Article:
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AstraZeneca neither confirms nor denies that it will ditch antibiotics research

AstraZeneca neither confirms nor denies that it will ditch antibiotics research

The fight against antibiotic-resistant microbes could suffer a major blow if widely circulated rumours are confirmed that pharmaceutical giant AstraZeneca is due to disband its in-house antibiotic development. The company called the rumours “highly speculative”, while not explicitly denying them.  Read more

The decline and fall of Microsoft Academic Search

The decline and fall of Microsoft Academic Search

Five years after it launched, Microsoft’s free scholarly search engine has fallen into shabby disrepair, failing to track even a fraction of papers published since 2011. But the team behind the product says they are shifting their focus to a yet-to-be-released, next-generation version of the service.  Read more

UK budget sees boosts for data science, graphene and cell therapy

British scientists already know that their public funding for the next two years is frozen at £4.6 billion annually (as it has been since 2010, which, for the nation’s seven research-grants agencies has meant a 10% cut in real terms over the past three years), so they did not expect anything transformative from today’s budget.  Read more

Climate comments push open-access publisher to terminate journal

A German academic publisher that has journals of respected scientific societies among its titles has announced that it shut down its journal Pattern Recognition in Physics, citing what it calls nepotistic reviewing and malpractice. The firm, Copernicus Publishing of Göttingen, Germany, was responding to a recent special issue on ‘solar variability’. “The special issue editors ultimately submitted their conclusions in which they ‘doubt the continued, even accelerated, warming as claimed by the IPCC project’,” the publisher wrote in its statement.  Read more

India’s heavy-lift rocket passes crucial test

With the successful liftoff of a Geo-Synchronous Launch Vehicle (GSLV) D 5 yesterday, India became the sixth nation to possess cryogenic propulsion rocket technology. The 415-tonne rocket successfully injected a 2-tonne communications satellite into the intended geosynchronous orbit, the Indian Space Research Organization (ISRO) has announced.  Read more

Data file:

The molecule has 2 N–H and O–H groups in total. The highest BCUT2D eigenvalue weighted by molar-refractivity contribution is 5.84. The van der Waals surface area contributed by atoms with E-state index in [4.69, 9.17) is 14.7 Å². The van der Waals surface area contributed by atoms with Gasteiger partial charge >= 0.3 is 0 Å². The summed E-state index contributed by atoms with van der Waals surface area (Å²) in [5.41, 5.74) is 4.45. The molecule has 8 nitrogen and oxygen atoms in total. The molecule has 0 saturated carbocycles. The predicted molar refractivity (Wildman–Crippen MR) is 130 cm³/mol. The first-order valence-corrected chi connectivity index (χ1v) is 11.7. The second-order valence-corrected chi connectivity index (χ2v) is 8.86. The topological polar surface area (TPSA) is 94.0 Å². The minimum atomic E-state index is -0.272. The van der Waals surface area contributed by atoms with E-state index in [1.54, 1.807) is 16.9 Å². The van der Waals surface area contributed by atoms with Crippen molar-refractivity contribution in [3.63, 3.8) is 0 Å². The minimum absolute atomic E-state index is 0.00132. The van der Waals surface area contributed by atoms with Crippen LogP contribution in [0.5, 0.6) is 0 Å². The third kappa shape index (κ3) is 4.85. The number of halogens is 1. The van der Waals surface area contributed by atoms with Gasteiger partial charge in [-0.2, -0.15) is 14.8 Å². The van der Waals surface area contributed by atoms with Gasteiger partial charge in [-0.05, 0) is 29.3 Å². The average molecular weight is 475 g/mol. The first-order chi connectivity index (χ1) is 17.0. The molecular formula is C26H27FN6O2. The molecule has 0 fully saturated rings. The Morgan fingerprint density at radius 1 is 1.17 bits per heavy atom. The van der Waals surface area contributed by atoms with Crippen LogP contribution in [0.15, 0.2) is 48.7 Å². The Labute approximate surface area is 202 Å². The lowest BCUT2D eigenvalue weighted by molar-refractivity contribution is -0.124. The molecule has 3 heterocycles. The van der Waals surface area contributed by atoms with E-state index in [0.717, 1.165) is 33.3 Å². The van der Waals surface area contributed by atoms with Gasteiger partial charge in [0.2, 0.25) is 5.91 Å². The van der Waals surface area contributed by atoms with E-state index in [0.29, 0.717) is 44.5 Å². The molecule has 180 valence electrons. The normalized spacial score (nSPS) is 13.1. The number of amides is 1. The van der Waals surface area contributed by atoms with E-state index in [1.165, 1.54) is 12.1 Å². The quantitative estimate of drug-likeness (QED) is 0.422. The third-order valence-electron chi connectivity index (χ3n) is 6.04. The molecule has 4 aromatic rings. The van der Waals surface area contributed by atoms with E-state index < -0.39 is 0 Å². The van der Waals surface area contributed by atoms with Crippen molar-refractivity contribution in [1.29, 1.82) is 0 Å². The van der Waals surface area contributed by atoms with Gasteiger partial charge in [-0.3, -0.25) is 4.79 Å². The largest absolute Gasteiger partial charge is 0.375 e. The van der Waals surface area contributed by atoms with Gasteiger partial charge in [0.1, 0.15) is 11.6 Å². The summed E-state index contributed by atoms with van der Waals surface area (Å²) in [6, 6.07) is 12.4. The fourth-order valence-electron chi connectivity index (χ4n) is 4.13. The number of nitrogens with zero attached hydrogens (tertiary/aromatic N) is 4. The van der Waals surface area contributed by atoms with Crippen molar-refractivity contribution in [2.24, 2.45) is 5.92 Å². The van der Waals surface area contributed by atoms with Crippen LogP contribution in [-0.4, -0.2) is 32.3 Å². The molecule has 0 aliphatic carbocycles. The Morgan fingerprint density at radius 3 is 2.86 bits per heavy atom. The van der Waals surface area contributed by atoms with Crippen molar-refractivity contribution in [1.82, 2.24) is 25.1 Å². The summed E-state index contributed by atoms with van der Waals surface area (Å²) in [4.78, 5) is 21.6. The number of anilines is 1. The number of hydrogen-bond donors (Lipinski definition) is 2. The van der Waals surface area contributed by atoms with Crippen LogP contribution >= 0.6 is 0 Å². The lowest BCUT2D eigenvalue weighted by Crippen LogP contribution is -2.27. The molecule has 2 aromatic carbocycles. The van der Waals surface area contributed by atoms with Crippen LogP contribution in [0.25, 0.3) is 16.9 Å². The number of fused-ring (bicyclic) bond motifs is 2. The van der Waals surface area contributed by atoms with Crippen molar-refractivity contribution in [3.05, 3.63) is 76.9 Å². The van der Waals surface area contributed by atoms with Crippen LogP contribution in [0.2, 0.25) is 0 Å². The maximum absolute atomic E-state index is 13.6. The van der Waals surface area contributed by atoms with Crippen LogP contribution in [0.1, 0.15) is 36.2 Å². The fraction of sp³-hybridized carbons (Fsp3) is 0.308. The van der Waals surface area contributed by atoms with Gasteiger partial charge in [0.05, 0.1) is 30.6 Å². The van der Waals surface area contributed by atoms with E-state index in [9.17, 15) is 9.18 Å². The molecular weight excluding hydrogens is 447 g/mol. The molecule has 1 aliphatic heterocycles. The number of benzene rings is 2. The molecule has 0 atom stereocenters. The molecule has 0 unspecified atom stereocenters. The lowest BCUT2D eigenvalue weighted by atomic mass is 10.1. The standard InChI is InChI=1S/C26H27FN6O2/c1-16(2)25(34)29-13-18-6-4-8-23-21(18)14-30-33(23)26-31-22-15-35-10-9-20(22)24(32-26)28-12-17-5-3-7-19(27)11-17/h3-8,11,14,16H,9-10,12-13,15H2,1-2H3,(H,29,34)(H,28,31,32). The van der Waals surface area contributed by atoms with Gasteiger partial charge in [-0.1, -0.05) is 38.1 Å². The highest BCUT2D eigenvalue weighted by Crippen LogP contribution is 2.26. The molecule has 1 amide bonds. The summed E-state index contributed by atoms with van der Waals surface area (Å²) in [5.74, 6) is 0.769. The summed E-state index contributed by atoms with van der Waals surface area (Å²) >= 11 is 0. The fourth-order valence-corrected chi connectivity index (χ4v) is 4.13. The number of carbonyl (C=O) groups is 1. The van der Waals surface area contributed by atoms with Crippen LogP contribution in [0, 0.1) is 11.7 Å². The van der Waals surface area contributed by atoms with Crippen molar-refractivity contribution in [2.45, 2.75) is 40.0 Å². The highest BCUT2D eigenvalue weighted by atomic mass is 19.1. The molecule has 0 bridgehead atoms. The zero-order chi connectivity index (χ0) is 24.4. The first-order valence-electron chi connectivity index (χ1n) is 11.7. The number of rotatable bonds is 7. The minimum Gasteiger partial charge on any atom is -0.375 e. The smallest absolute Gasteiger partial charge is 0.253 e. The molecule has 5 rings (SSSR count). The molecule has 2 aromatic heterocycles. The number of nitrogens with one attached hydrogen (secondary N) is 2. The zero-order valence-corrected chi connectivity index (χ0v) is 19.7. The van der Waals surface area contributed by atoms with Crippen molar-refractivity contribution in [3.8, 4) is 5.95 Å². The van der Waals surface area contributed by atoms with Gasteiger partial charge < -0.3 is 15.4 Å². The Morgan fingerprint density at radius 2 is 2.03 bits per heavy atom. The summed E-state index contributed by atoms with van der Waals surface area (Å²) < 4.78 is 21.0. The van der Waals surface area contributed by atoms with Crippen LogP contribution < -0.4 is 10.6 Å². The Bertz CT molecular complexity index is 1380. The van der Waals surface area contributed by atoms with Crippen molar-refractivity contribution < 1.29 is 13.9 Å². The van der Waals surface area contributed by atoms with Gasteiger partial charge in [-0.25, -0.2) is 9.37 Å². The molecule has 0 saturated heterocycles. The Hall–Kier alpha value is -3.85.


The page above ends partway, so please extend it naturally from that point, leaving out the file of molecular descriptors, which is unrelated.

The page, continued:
Patent database of 15 million chemical structures goes public

The internet’s wealth of free chemistry data just got significantly larger. Today, the European Bioinformatics Institute (EBI) has launched a website – www.surechembl.org – that allows anyone to search through 15 million chemical structures, extracted automatically by data-mining software from world patents.  Read more

Open-access genome project lands in UK

George Church

In 2008, a group of prominent scientists and entrepreneurs announced, after careful consideration, that they would make their genome sequences public, marking the launch of the Personal Genome Project (PGP). The “open source” genomics effort sought to make the genomes and medical histories of 100,000 people available for anyone to use. It was started by George Church, a genomicist at Harvard Medical School in Boston who was among the first 10 participants, or the “PGP-10.”  … Read more

UK backs away from ‘value-based pricing’ for drugs

The UK government appears to have rowed back on plans for a radical new pricing system for medicines that would have used independent assessments of their worth to limit costs. But some elements of the pharmaceutical industry are still warning that a new agreement on how much the country pays for drugs will drive research overseas.  Read more

European Research Council funds arXiv — a taste of changes to come

European Research Council funds arXiv — a taste of changes to come

The European Research Council (ERC) announced today that it has joined the list of more than 170 institutions to financially support arXiv, the major online repository for pre-print papers operated by Cornell University Library in Ithaca, New York.  Read more